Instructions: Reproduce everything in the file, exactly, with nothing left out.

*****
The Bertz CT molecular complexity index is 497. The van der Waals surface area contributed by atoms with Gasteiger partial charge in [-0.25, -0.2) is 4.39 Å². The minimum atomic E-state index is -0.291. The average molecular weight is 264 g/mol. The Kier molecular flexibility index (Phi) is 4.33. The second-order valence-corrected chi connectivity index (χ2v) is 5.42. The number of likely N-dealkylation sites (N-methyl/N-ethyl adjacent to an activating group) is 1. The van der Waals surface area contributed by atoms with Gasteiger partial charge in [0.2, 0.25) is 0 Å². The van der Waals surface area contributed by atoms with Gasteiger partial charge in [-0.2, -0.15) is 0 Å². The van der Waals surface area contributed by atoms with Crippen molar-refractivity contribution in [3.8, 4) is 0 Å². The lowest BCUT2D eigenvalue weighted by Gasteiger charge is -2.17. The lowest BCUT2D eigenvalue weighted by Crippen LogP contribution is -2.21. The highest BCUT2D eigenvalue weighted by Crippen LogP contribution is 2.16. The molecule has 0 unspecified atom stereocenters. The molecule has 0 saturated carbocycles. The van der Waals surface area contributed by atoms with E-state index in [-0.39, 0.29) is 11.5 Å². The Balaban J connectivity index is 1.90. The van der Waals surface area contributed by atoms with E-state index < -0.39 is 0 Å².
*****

The Bertz CT molecular complexity index is 497. The van der Waals surface area contributed by atoms with Gasteiger partial charge in [-0.25, -0.2) is 4.39 Å². The minimum atomic E-state index is -0.291. The average molecular weight is 264 g/mol. The Kier molecular flexibility index (Phi) is 4.33. The second-order valence-corrected chi connectivity index (χ2v) is 5.42. The number of likely N-dealkylation sites (N-methyl/N-ethyl adjacent to an activating group) is 1. The van der Waals surface area contributed by atoms with Gasteiger partial charge in [0.2, 0.25) is 0 Å². The van der Waals surface area contributed by atoms with Gasteiger partial charge in [-0.2, -0.15) is 0 Å². The van der Waals surface area contributed by atoms with Crippen molar-refractivity contribution in [3.8, 4) is 0 Å². The lowest BCUT2D eigenvalue weighted by Gasteiger charge is -2.17. The lowest BCUT2D eigenvalue weighted by Crippen LogP contribution is -2.21. The highest BCUT2D eigenvalue weighted by Crippen LogP contribution is 2.16. The molecule has 0 unspecified atom stereocenters. The molecule has 0 saturated carbocycles. The van der Waals surface area contributed by atoms with E-state index in [-0.39, 0.29) is 11.5 Å². The Balaban J connectivity index is 1.90. The van der Waals surface area contributed by atoms with E-state index < -0.39 is 0 Å².